Here, as in the Creed, the phrase “according to the scriptures” means “in fulfillment of the scriptures.” Look at the 22nd Psalm. Look at the Suffering Servant passage from the 53rd chapter of Isaiah (if you do not know this entire passage, then read it and learn it at home: Isaiah 52:13-53:12):

“But he was wounded for our transgressions, he was bruised for our iniquities: the chastisement of our peace was upon him; and with his stripes we are healed. All we like sheep have gone astray; we have turned every one to his own way; and the LORD hath laid on him the iniquity of us all”

Drawing from the Epistle to the Hebrews, our service of Holy Communion puts it this way:

"All glory be to thee, Almighty God, our heavenly Father, for that thou, of thy tender mercy, didst give thine only Son Jesus Christ to suffer death upon the Cross for our redemption; who made there (by his one oblation of himself once offered) a full, perfect, and sufficient sacrifice, oblation, and satisfaction, for the sins of the whole world."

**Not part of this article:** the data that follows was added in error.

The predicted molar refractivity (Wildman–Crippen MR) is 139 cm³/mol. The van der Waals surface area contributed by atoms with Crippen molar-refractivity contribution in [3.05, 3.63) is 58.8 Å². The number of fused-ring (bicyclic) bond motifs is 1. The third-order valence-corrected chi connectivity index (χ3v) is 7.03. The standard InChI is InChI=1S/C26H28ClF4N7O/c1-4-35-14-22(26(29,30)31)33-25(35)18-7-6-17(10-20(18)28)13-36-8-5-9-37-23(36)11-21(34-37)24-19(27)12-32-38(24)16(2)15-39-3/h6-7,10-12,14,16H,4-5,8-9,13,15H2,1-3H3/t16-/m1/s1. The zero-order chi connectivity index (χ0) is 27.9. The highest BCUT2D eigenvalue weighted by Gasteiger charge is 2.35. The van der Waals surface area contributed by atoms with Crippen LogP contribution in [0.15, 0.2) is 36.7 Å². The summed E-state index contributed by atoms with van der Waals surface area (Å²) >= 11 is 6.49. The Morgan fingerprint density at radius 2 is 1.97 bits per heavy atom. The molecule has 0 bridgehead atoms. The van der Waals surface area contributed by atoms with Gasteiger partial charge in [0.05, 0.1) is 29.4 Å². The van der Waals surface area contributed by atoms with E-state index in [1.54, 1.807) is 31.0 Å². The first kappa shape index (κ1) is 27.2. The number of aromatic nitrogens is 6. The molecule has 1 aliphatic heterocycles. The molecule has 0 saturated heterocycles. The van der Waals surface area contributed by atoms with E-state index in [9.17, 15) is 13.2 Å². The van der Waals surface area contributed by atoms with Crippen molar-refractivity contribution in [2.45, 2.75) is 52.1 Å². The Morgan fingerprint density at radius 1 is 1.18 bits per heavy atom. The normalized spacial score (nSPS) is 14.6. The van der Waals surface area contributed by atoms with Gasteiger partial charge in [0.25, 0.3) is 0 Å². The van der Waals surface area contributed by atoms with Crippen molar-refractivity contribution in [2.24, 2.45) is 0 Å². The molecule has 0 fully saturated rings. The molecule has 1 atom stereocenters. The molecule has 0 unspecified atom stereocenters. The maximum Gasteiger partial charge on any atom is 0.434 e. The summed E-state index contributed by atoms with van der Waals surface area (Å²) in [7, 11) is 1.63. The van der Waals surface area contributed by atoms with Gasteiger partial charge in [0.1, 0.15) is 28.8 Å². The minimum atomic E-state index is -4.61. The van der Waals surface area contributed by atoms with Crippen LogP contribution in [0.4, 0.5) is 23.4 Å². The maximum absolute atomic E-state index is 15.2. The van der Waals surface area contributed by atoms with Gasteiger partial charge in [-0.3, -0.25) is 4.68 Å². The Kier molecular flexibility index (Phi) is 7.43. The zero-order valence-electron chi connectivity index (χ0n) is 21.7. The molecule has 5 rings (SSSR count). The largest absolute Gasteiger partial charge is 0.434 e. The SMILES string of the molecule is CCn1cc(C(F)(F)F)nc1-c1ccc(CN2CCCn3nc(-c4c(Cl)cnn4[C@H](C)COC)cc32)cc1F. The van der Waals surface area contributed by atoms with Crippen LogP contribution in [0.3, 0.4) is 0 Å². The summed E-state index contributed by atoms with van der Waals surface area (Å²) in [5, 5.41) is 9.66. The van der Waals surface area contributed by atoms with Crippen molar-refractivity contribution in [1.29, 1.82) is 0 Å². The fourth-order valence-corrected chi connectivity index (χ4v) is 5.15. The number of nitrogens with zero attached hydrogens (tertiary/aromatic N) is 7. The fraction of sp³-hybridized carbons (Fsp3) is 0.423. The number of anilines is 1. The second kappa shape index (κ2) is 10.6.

2. He was buried.

That is, He died, really and truly in fact, He was dead. The one Man who ever lived and did not deserve the wages of sin, death, (Rom. 6:23) was dead and buried just like everyone else.

3. He rose the third day according to (again, in fulfillment of) the scriptures.

Throughout the book of Acts the most commonly used passage of the Old Testament for this is in the 16th Psalm:

“Therefore my heart is glad, and my glory rejoiceth: my flesh also shall rest in hope. For thou wilt not leave my soul in hell; neither wilt thou suffer thine Holy One to see corruption.”

This is a real and material fact, that he rose in his body of flesh and bone, transforming it into a body that cannot die.

4. He appeared to witnesses.